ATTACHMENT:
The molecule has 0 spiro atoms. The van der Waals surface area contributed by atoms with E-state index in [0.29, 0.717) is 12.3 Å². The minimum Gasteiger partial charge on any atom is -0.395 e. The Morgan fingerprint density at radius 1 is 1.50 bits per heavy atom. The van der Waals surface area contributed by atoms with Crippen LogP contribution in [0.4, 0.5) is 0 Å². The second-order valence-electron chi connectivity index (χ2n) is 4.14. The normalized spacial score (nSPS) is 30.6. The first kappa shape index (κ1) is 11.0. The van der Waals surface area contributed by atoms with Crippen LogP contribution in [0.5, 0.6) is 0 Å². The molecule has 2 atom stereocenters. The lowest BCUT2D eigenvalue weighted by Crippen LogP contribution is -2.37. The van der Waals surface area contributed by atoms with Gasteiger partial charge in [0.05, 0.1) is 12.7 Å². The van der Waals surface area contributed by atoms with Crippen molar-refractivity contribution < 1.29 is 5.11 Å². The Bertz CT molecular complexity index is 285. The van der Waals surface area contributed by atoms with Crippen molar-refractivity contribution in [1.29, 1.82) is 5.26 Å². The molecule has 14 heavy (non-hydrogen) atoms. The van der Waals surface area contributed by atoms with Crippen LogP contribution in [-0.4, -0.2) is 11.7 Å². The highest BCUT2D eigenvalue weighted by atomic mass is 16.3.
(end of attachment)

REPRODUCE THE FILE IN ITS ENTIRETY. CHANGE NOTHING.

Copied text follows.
The molecule has 0 spiro atoms. The van der Waals surface area contributed by atoms with E-state index in [0.29, 0.717) is 12.3 Å². The minimum Gasteiger partial charge on any atom is -0.395 e. The Morgan fingerprint density at radius 1 is 1.50 bits per heavy atom. The van der Waals surface area contributed by atoms with Crippen LogP contribution in [0.4, 0.5) is 0 Å². The second-order valence-electron chi connectivity index (χ2n) is 4.14. The normalized spacial score (nSPS) is 30.6. The first kappa shape index (κ1) is 11.0. The van der Waals surface area contributed by atoms with Crippen LogP contribution in [0.5, 0.6) is 0 Å². The molecule has 2 atom stereocenters. The lowest BCUT2D eigenvalue weighted by Crippen LogP contribution is -2.37. The van der Waals surface area contributed by atoms with Gasteiger partial charge in [0.05, 0.1) is 12.7 Å². The van der Waals surface area contributed by atoms with Crippen molar-refractivity contribution < 1.29 is 5.11 Å². The Bertz CT molecular complexity index is 285. The van der Waals surface area contributed by atoms with Crippen molar-refractivity contribution in [1.29, 1.82) is 5.26 Å². The molecule has 14 heavy (non-hydrogen) atoms. The van der Waals surface area contributed by atoms with Crippen LogP contribution in [-0.4, -0.2) is 11.7 Å². The highest BCUT2D eigenvalue weighted by atomic mass is 16.3.